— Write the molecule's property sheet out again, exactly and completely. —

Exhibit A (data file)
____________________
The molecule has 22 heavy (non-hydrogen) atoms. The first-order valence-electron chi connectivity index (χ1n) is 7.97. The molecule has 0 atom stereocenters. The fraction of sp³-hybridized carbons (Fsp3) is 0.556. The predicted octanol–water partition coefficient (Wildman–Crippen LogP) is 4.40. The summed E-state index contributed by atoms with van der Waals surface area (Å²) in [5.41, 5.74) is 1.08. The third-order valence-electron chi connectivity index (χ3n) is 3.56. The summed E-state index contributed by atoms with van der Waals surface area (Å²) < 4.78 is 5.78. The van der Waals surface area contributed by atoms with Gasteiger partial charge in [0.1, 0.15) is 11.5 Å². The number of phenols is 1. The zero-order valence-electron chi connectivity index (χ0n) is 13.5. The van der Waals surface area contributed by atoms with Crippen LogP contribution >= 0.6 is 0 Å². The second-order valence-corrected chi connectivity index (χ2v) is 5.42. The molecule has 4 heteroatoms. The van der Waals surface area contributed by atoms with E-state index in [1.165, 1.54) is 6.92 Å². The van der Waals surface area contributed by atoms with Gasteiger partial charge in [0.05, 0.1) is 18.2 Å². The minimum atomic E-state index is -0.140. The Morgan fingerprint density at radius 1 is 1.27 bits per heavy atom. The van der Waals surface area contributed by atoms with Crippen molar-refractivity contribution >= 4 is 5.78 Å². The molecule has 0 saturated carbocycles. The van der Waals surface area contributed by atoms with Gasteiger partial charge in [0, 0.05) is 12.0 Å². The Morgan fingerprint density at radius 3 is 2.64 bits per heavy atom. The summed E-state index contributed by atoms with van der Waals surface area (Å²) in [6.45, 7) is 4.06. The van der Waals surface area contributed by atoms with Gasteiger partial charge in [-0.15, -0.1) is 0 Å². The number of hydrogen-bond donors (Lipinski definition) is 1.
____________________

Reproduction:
The molecule has 22 heavy (non-hydrogen) atoms. The first-order valence-electron chi connectivity index (χ1n) is 7.97. The molecule has 0 atom stereocenters. The fraction of sp³-hybridized carbons (Fsp3) is 0.556. The predicted octanol–water partition coefficient (Wildman–Crippen LogP) is 4.40. The summed E-state index contributed by atoms with van der Waals surface area (Å²) in [5.41, 5.74) is 1.08. The third-order valence-electron chi connectivity index (χ3n) is 3.56. The summed E-state index contributed by atoms with van der Waals surface area (Å²) < 4.78 is 5.78. The van der Waals surface area contributed by atoms with Gasteiger partial charge in [0.1, 0.15) is 11.5 Å². The number of phenols is 1. The zero-order valence-electron chi connectivity index (χ0n) is 13.5. The van der Waals surface area contributed by atoms with Crippen LogP contribution >= 0.6 is 0 Å². The second-order valence-corrected chi connectivity index (χ2v) is 5.42. The molecule has 4 heteroatoms. The van der Waals surface area contributed by atoms with E-state index in [1.165, 1.54) is 6.92 Å². The van der Waals surface area contributed by atoms with Gasteiger partial charge in [0.05, 0.1) is 18.2 Å². The minimum atomic E-state index is -0.140. The Morgan fingerprint density at radius 1 is 1.27 bits per heavy atom. The van der Waals surface area contributed by atoms with Crippen molar-refractivity contribution >= 4 is 5.78 Å². The molecule has 0 saturated carbocycles. The van der Waals surface area contributed by atoms with Gasteiger partial charge in [0, 0.05) is 12.0 Å². The Morgan fingerprint density at radius 3 is 2.64 bits per heavy atom. The summed E-state index contributed by atoms with van der Waals surface area (Å²) in [6.45, 7) is 4.06. The van der Waals surface area contributed by atoms with Gasteiger partial charge in [-0.15, -0.1) is 0 Å². The number of hydrogen-bond donors (Lipinski definition) is 1.